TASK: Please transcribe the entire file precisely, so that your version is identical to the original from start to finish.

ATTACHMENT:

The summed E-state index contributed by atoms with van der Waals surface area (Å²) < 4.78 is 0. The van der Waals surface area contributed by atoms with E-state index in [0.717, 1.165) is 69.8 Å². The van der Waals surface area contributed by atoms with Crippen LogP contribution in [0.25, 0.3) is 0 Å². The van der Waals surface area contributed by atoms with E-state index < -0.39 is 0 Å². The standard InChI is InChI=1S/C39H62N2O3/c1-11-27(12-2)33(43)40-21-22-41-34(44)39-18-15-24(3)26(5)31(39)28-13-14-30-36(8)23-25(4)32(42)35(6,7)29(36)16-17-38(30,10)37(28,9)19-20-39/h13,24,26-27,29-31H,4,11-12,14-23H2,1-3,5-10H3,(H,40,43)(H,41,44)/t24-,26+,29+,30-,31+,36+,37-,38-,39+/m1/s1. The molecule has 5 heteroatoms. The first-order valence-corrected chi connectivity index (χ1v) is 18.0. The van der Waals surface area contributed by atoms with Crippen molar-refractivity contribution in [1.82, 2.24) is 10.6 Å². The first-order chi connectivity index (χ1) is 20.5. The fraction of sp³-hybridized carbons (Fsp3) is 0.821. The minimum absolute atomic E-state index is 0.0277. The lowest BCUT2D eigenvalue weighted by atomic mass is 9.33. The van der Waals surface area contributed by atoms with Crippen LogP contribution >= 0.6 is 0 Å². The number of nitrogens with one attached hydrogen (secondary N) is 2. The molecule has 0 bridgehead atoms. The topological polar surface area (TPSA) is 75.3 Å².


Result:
The summed E-state index contributed by atoms with van der Waals surface area (Å²) < 4.78 is 0. The van der Waals surface area contributed by atoms with E-state index in [0.717, 1.165) is 69.8 Å². The van der Waals surface area contributed by atoms with Crippen LogP contribution in [0.25, 0.3) is 0 Å². The van der Waals surface area contributed by atoms with E-state index < -0.39 is 0 Å². The standard InChI is InChI=1S/C39H62N2O3/c1-11-27(12-2)33(43)40-21-22-41-34(44)39-18-15-24(3)26(5)31(39)28-13-14-30-36(8)23-25(4)32(42)35(6,7)29(36)16-17-38(30,10)37(28,9)19-20-39/h13,24,26-27,29-31H,4,11-12,14-23H2,1-3,5-10H3,(H,40,43)(H,41,44)/t24-,26+,29+,30-,31+,36+,37-,38-,39+/m1/s1. The molecule has 5 heteroatoms. The first-order valence-corrected chi connectivity index (χ1v) is 18.0. The van der Waals surface area contributed by atoms with Crippen molar-refractivity contribution in [1.82, 2.24) is 10.6 Å². The first-order chi connectivity index (χ1) is 20.5. The fraction of sp³-hybridized carbons (Fsp3) is 0.821. The minimum absolute atomic E-state index is 0.0277. The lowest BCUT2D eigenvalue weighted by atomic mass is 9.33. The van der Waals surface area contributed by atoms with Crippen LogP contribution >= 0.6 is 0 Å². The number of nitrogens with one attached hydrogen (secondary N) is 2. The molecule has 0 bridgehead atoms. The topological polar surface area (TPSA) is 75.3 Å².